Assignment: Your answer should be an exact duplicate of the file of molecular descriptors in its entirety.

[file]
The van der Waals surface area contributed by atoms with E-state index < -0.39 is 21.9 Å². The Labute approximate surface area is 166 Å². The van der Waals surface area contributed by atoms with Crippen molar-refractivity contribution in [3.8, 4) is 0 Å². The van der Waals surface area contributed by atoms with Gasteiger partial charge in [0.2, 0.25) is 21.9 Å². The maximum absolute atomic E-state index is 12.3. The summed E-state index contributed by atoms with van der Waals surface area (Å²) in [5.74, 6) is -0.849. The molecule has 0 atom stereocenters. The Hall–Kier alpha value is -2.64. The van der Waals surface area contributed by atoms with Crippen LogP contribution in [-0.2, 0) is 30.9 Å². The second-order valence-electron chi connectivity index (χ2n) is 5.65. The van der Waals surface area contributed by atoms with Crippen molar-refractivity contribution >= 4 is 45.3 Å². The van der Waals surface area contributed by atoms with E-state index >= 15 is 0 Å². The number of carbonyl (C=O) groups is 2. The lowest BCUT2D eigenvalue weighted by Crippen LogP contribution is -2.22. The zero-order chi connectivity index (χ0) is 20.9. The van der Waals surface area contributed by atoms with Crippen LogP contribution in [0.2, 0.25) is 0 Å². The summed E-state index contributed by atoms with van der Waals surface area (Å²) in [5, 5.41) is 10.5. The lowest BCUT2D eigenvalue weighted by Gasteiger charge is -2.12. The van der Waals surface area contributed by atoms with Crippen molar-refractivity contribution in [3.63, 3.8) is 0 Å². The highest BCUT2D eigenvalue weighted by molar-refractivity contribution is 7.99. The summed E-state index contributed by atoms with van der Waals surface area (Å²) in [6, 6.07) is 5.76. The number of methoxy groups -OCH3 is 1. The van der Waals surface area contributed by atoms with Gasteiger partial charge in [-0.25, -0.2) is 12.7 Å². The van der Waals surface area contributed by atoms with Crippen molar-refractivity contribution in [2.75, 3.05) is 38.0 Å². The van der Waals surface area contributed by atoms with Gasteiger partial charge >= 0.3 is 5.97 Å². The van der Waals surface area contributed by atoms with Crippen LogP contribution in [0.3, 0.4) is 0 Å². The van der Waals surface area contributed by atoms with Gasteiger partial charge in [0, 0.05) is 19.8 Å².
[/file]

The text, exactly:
The van der Waals surface area contributed by atoms with E-state index < -0.39 is 21.9 Å². The Labute approximate surface area is 166 Å². The van der Waals surface area contributed by atoms with Crippen molar-refractivity contribution in [3.8, 4) is 0 Å². The van der Waals surface area contributed by atoms with Gasteiger partial charge in [0.2, 0.25) is 21.9 Å². The maximum absolute atomic E-state index is 12.3. The summed E-state index contributed by atoms with van der Waals surface area (Å²) in [5.74, 6) is -0.849. The molecule has 0 atom stereocenters. The Hall–Kier alpha value is -2.64. The van der Waals surface area contributed by atoms with Crippen LogP contribution in [-0.2, 0) is 30.9 Å². The second-order valence-electron chi connectivity index (χ2n) is 5.65. The van der Waals surface area contributed by atoms with Crippen molar-refractivity contribution >= 4 is 45.3 Å². The van der Waals surface area contributed by atoms with E-state index >= 15 is 0 Å². The number of carbonyl (C=O) groups is 2. The lowest BCUT2D eigenvalue weighted by Crippen LogP contribution is -2.22. The zero-order chi connectivity index (χ0) is 20.9. The van der Waals surface area contributed by atoms with Crippen LogP contribution in [0.2, 0.25) is 0 Å². The summed E-state index contributed by atoms with van der Waals surface area (Å²) in [5, 5.41) is 10.5. The lowest BCUT2D eigenvalue weighted by Gasteiger charge is -2.12. The van der Waals surface area contributed by atoms with Crippen molar-refractivity contribution in [3.63, 3.8) is 0 Å². The highest BCUT2D eigenvalue weighted by molar-refractivity contribution is 7.99. The summed E-state index contributed by atoms with van der Waals surface area (Å²) in [6, 6.07) is 5.76. The number of methoxy groups -OCH3 is 1. The van der Waals surface area contributed by atoms with Gasteiger partial charge in [-0.25, -0.2) is 12.7 Å². The van der Waals surface area contributed by atoms with Crippen molar-refractivity contribution in [2.75, 3.05) is 38.0 Å². The van der Waals surface area contributed by atoms with Gasteiger partial charge >= 0.3 is 5.97 Å². The van der Waals surface area contributed by atoms with Crippen LogP contribution in [0.3, 0.4) is 0 Å². The van der Waals surface area contributed by atoms with Gasteiger partial charge in [0, 0.05) is 19.8 Å².